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5

I find that four suffice. $$\cos^2 (x) + \sin^2(x) = 1 \tag{1}$$ $$\cos(a+b)=\cos(a)\cos(b)-\sin(a)\sin(b) \tag{2}$$ $$\sin(a+b)=\sin(a)cos(b)+\sin(b)\cos(a) \tag{3}$$ $$trig(x) = cotrig(\frac{\pi}{2}-x) \tag{4}$$ The Pythagorean identity $(1)$ is easy to manipulate. Divide through by $cos^2(x)$ alternatively by $sin^2(x)$ to find the other ...


4

From the comments to the question: Michael Burr: The definitions of $\tan$, $\csc$, $\sec$, and $\cot$ must be memorized (mnemonic: each pair of reciprocals has one "co" e.g., $(\sin,\csc)$ are a pair) I memorize $\sin^2(x)+\cos^2(x)=1$ and the angle sum/difference formulas. Everything else can usually be derived from those. This is great ...


1

A systematic way to implement what pbs wrote, is mentioned in the book A = B in section 1.5: Let $w = \exp(ix)$, then $\cos x = (w +w^{-1})/2$ and $\sin x = (w - w^{-1}/(2i$). So equality of rational expressions in trigonometric functions can be reduced to equality of polynomial expressions in w. (Exercise: Prove, in this way, that $\sin 2x = 2\sin ...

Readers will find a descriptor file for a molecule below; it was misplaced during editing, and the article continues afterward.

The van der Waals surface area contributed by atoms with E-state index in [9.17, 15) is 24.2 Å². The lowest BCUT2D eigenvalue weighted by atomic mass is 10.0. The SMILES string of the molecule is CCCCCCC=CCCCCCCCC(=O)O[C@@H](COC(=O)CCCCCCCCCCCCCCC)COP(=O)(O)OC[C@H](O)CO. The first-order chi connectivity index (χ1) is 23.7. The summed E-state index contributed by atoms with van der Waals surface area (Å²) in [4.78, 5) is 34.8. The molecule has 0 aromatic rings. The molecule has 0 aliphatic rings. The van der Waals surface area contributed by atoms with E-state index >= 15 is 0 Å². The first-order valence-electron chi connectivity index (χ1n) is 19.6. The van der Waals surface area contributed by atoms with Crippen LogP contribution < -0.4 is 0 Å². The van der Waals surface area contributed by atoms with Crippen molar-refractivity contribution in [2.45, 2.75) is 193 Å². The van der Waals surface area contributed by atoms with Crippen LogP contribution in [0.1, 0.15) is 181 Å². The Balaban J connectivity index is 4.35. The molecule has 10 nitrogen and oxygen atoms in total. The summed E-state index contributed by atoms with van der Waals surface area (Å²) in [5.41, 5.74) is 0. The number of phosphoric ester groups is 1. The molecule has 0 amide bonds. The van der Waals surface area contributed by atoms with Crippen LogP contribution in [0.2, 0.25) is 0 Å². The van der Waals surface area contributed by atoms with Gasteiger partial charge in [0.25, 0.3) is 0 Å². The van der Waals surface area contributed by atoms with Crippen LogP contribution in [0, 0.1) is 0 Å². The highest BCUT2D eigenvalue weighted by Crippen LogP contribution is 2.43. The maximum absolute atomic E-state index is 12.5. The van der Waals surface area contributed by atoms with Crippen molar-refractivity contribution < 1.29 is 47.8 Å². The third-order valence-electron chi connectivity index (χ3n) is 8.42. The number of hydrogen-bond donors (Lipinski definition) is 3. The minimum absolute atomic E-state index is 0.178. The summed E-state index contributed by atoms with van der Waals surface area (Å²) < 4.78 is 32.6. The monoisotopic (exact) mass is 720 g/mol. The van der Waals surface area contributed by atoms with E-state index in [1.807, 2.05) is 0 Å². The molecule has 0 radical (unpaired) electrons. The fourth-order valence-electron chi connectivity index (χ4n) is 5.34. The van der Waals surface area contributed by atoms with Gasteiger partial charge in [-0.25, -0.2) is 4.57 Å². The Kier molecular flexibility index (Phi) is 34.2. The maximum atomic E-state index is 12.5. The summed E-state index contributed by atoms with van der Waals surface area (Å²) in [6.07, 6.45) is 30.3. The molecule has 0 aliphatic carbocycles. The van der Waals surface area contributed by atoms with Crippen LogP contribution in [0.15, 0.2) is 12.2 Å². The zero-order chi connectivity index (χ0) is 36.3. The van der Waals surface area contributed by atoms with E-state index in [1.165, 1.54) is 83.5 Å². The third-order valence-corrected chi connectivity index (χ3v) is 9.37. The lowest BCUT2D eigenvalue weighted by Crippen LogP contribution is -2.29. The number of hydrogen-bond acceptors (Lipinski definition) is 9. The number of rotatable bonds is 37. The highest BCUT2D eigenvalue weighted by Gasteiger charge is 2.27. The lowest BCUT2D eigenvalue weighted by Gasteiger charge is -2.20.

14

I always found recalling $e^{ix}=\cos x+i\sin x$ useful for quickly deriving the sum of angles formulae, e.g. $$e^{i(x+y)}=\cos(x+y)+i\sin(x+y).\tag{1}$$ But $$e^{ix+iy}=e^{ix}e^{iy}=(\cos x+i\sin x)(\cos y+i\sin y).\tag{2}$$ Expanding (2), equating with (1) and separating real and imaginary parts gives you the formulae. You can then get the double ...


1

Stan's answer will probably do a better job than mine; while running the risk of repeating information: memorize $\sin^2(x)$ $+$ $\cos^2(x)$ $=$ $1$, dividing through by $\cos^2(x)$ will yield the identity $\tan^2(x)$ + $1$ $=$ $\sec^2(x)$. Additionally, dividing through by $\sin^2(x)$ will yield $1 +$ $\cot^2(x)$ = $\csc^2(x)$. Furthermore, intuitively ...



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